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German Court Rules Against Rights To Resell Steam Games

The Law Won

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In a perhaps not too surprising result, the case in Germany brought against Valve that attempted to demonstrate the right to resell Steam games was lost last week. Brought by German consumer group Verbraucherzentrale Bundesverband (vzbv), this was a second attempt to see a court rule that consumers have the right to resell their Steam games. Like you can with any physical gaming product. And for a second time, the courts ruled against it.

It’s peculiar. As Muktware reports, this second attempt happened after the 2012 ruling of the Court of Justice of the European Union (CJEU) ruled that people should have the right to resell downloaded products, and that it wasn’t okay for a publisher to stop them with a EULA. Bearing this in mind, the consumer group assumed it would make sense to follow this by ruling that gamers had a right to resell products bought from Valve’s Steam. But no.

It all comes down to the “doctrine of exhaustion”. As Osborne Clark’s comprehensive coverage of the ruling explains, exhaustion is the principle where a copyright owner’s right to control individual copies of their material is limited after a sale – their right to control distribution is exhausted by that initial sale. Although despite this being law in the EU and US, there doesn’t seem to be any notion of this being applied to digital content.

Right now, if you buy a game from Steam, it’s locked into your Steam account. You can’t give it to someone else when you’re finished with it, nor sell it on as a second-hand game. What vzbv were attempting to argue their first time out was that Valve were in violation of the laws on exhaustion by preventing Steam users from being able to sell on or transfer their online account.

It’s of note that Valve could have, at this point, said: “Oh yeah, fair enough, we could do better at this.” With their desires to be offering the best for consumers and consumers’ interests, this would have been another opportunity for Valve to embrace that philosophy, and provide their customers with the barest of rights of ownership.

Valve fought it and won, and in 2010 the suit was dismissed. The ruling, according to Osborne Clark, said,

“While the doctrine of exhaustion limited the rights holders’ powers with regards to an individual DVD, it did not require them to design their business in a way that facilitated the sale of used games and therefore did not make the Steam terms of service unenforceable.”

Come that 2012 ruling from the EU courts that the doctrine of exhaustion does apply to digital content, you can see why vzbv saw cause to return to the matter. They’d lost because a judge ruled it didn’t apply to digital products, but now there was a bigger, louder ruling that digital content consumers should be protected in the same way. Despite the intangibility of an online purchase, it seemed that a court was finally recognising that the last of a plastic carrier shouldn’t change a consumer’s rights.

However, it’s never that simple.

The CJEU ruling was based on a case between UsedSoft and Oracle, which stated that various flargleblargle provisions in the elaborately arcane rules (that were created when content was split physical and digital) meant that exhaustion did apply to “intangible copies”, and that therefore, the doctrine needed to be applied to modern-day e-shopping. However, and here is where a law student can find enough material to write their dissertation, it seems that this may only apply to “computer software”. And that video games may not actually count as “computer software” because of their “audiovisual components”. They’re “not only computer software” (emphasis mine). And it’s this distinction that excludes games from the CJEU UsedSoft ruling, and allowed the German courts to hand victory to Valve once again.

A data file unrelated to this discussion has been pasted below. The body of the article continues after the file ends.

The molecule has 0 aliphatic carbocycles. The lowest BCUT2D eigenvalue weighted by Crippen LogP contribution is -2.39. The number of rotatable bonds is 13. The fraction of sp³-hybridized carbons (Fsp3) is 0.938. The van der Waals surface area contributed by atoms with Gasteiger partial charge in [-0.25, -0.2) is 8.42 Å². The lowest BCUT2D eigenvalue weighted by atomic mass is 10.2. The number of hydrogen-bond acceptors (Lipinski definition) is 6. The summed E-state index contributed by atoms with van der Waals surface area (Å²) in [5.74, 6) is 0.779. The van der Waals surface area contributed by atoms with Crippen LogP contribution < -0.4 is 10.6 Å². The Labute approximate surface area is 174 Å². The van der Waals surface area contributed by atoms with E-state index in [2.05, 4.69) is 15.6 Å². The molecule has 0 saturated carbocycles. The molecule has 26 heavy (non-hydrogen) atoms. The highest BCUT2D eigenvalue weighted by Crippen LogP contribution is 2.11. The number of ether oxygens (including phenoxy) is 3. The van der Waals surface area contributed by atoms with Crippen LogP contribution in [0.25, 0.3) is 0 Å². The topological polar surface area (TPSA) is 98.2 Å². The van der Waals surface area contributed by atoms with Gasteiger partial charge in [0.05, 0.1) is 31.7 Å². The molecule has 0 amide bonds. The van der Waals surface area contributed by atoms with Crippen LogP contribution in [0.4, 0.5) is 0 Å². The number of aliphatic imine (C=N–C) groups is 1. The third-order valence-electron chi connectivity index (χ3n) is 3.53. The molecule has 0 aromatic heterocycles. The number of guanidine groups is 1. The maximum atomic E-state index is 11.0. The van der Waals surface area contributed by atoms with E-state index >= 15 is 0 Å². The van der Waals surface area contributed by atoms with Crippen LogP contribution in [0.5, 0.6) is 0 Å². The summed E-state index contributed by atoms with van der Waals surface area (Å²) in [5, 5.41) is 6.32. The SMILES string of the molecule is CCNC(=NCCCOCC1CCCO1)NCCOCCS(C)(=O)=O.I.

There’s a degree of rationale behind these decisions, that perhaps extends beyond aggressively protecting copyrights against consumer interests. Were it to be ruled that the digital content of a game can be sold on, it makes it a lot harder to enforce rules against piracy. While such a freedom given to consumers would technically mean that only one copy of the game could ever move on from person to person, it would certainly introduce some blurred lines when it came to file sharing, and so forth.

However, there’s something crucial to remember about all this: Valve could be extending the basic consumer rights of reselling or sharing individual purchased copies of a game to their customers. Steam itself provides a framework that makes this possible. The ability to buy a game and then either keep it in your account, or gift it to another, demonstrates that the infrastructure is already in place to allow the transfer of ownership of Steam games. And while courts may avoid making rulings that apply long-standard rights to online content, for fear of opening doors to piracy, Valve would have no such concern if it offered this within its own fences. It is perfectly possible for Valve to allow customers to buy a game, play it for as long as they wish, and then transfer that uniquely coded copy of that game to someone else, either for free, or for an agreed fee. Heck – doing it through their own software, they could even enforce a chunk of that money reach the developer or publisher at the time. Not that this would be in accordance with the doctrine of exhaustion either.

But, so far, they’re not.

Original version of top image by Jonund.

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John Walker

Senior Editor

One of the original co-founders of Rock, Paper, Shotgun, I'm now a senior editor and hero of humanity. Old and special.

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